Golino next starred opposite Thierry Lhermitte and Roger Hanina in the Italian/French production “Last Summer in Tangiers” (1987), which was directed and co-written by Alexandre Arcady, worked with Philippe Noiret and Rupert Everett in Giuliano Montaldo's “Gli occhiali d'oro” (1987), which won a Golden Osella for Best Costumes and Best Set Design at the 1987 Venice Film Festival, and played Sandra Parini in Margarethe von Trotta's “Paura e amore” (“Love and Fear”), which was entered into the 1988 Cannes Film Festival. In 1988, she returned to Hollywood when she costarred as Gina Piccolapupula on “Big Top Pee-Wee,” the sequel to the Tim Burton 1985 hit film “Pee-wee's Big Adventure.” Directed by Randal Kleiser and starring Paul Reubens as Pee-Wee Herman, the movie enjoyed less commercial success than its predecessor. Golino followed it up with a prominent role as the girlfriend of Tom Cruise in the hit movie “Rain Man” (1988), which was helmed by Barry Levinson and written by Barry Morrow and Ronald Bass. The film won Academy Awards for Best Picture, Best Original Screenplay, Best Director, and Best Actor in a leading role (Dustin Hoffman) and the Golden Bear at the 39th Berlin International Film Festival, among other honors. With a budget of $25 million, “Rain Man” grossed over $172 million domestically, making it the highest grossing film of 1988. It collected over $354 million worldwide. The actress closed put the decade by supporting Timothy Hutton and Nastassja Kinski in the European production “Torrents of Spring” (1989), by Polish director and screenwriter Jerzy Skolimowski.
After starring with Timothy Dalton in Axel Corti's “The King's Whore” (1990), which was nominated for a Palme d'Or at the 1990 Cannes Film Festival, and playing Lucia in Peter Del Monte's “Tracce di vita amorosa” (1990), Golino was cast as David Morse's young wife, Maria, in the well received film “The Indian Runner” (1991), which was written and directed by Sean Penn. Costars of the film included Viggo Mortensen, Patricia Arquette, Charles Bronson, Dennis Hopper and her then-companion Benicio del Toro. She was then cast as a therapist in Jim Abrahams' comedy spoof “Hot Shots” (1991), which starred Charlie Sheen, Carey Elwes and Lloyd Bridges, starred with Andrew McCarthy and Sharon Stone in the John Frankenheimer thriller “Year of the Gun” (1991), and portrayed Anita in the Italian movie “Puerto Escondido” (1992). In 1993, she reprised her role of Ramada Rodham in the hit sequel “Hot Shots! Part Deux.”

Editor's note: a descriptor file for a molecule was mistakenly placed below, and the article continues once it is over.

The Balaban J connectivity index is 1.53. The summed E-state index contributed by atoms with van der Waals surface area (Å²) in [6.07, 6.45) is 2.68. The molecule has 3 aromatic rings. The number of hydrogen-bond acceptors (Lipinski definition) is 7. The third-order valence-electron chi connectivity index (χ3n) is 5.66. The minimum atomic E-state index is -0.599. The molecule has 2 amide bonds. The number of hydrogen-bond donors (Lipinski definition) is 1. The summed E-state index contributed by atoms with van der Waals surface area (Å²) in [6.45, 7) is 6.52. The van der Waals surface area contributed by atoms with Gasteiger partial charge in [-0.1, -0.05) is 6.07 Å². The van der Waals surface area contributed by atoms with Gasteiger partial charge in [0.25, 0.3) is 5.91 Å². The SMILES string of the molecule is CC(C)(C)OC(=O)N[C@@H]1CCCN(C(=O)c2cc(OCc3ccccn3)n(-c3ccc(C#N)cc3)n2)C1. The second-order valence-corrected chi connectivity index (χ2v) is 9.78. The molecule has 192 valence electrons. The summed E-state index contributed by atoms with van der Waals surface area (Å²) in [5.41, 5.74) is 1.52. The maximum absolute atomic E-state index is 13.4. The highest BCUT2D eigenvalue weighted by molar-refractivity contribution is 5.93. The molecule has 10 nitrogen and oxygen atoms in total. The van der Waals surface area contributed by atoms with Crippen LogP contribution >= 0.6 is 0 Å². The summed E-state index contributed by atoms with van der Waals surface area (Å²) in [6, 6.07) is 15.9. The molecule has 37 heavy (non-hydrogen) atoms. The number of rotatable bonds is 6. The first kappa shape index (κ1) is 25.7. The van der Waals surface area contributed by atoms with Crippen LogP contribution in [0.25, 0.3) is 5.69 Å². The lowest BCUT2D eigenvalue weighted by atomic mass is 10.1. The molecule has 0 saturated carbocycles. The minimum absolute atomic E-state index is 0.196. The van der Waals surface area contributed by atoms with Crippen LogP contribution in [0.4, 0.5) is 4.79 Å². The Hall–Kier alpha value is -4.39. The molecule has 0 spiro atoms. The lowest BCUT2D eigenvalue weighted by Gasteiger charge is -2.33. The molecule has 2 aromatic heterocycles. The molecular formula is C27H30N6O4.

1994 saw Golino costar with Dana Carvey, Michael Gambon, Michael Murphy, James Earl Jones, Olivia d'Abo and Kevin Pollak in the MGM film “Clean Slate” and with her then-fiancée Fabrizio Bentivoglio in the Italian drama “Come due coccodrilli” (“Like Two Crocodiles”). She also portrayed the role of Giulietta Guicciardi in “Immortal Beloved,” starring Gary Oldman and Jeroen Krabbé. She next teamed up with Nicolas Cage, Elisabeth Shue, Julian Sands and Richard Lewis for the film “Leaving Las Vegas” (1995), which was directed and written by Mike Figgis, appeared in the “Four Room” segment “The Missing Ingredient” (1995), was cast in the John Carpenter directed “Escape from L.A.” (1996), alongside Kurt Russell, Stacy Keach, Steve Buscemi, Peter Fonda, Georges Corraface, Cliff Robertson and Michelle Forbes, and played Elizabeth Laughton on “An Occasional Hell” (1996), opposite Tom Berenger and Kari Wuhrer. Golino won the Greek Competition Award for Best Actress at the 1996 Thessaloniki Film Festival for her performance in Andreas Pantzis' “I sfagi tou kokora” (1996) and was nominated for a David for Best Actress after playing Maria in Silvio Soldini's “Le acrobate” (1997). The rest of the decade found roles in the films “Alexandria Hotel” (1998), “Shooting the Moon” (1998, directed by Francesca Archibugi), “Side Streets” (1998, helmed by Tony Gerber), “Harem suaré” (1999) and “Things You Can Tell Just by Looking at Her” (1999). Meanwhile, Golino made a rare television film appearance in 1995 when she landed a guest spot on an episode of “Fallen Angels” called “Red Wind.” She went on to appear as Nunzia in the 1999 TV miniseries “La vita che verrà.”